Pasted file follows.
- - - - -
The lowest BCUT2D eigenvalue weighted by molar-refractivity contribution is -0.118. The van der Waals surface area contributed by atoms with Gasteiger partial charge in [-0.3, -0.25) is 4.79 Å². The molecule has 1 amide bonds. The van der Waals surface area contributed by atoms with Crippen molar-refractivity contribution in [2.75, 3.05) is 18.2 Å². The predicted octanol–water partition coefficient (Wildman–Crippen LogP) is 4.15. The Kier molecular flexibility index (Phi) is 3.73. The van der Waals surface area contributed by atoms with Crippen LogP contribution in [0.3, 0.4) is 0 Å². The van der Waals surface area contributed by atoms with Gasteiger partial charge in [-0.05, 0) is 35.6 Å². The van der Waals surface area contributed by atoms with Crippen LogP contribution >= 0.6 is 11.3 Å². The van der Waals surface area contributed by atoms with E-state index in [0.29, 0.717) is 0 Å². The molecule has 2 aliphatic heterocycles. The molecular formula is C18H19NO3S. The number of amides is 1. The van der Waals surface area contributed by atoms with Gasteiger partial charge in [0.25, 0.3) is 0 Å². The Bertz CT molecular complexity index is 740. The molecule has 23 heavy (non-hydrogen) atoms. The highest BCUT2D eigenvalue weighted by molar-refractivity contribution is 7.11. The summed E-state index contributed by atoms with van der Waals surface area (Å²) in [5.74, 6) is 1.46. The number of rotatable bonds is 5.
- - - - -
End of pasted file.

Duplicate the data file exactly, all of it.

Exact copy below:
The lowest BCUT2D eigenvalue weighted by molar-refractivity contribution is -0.118. The van der Waals surface area contributed by atoms with Gasteiger partial charge in [-0.3, -0.25) is 4.79 Å². The molecule has 1 amide bonds. The van der Waals surface area contributed by atoms with Crippen molar-refractivity contribution in [2.75, 3.05) is 18.2 Å². The predicted octanol–water partition coefficient (Wildman–Crippen LogP) is 4.15. The Kier molecular flexibility index (Phi) is 3.73. The van der Waals surface area contributed by atoms with Crippen LogP contribution in [0.3, 0.4) is 0 Å². The van der Waals surface area contributed by atoms with Gasteiger partial charge in [-0.05, 0) is 35.6 Å². The van der Waals surface area contributed by atoms with Crippen LogP contribution >= 0.6 is 11.3 Å². The van der Waals surface area contributed by atoms with E-state index in [0.29, 0.717) is 0 Å². The molecule has 2 aliphatic heterocycles. The molecular formula is C18H19NO3S. The number of amides is 1. The van der Waals surface area contributed by atoms with Gasteiger partial charge in [0.25, 0.3) is 0 Å². The Bertz CT molecular complexity index is 740. The molecule has 23 heavy (non-hydrogen) atoms. The highest BCUT2D eigenvalue weighted by molar-refractivity contribution is 7.11. The summed E-state index contributed by atoms with van der Waals surface area (Å²) in [5.74, 6) is 1.46. The number of rotatable bonds is 5.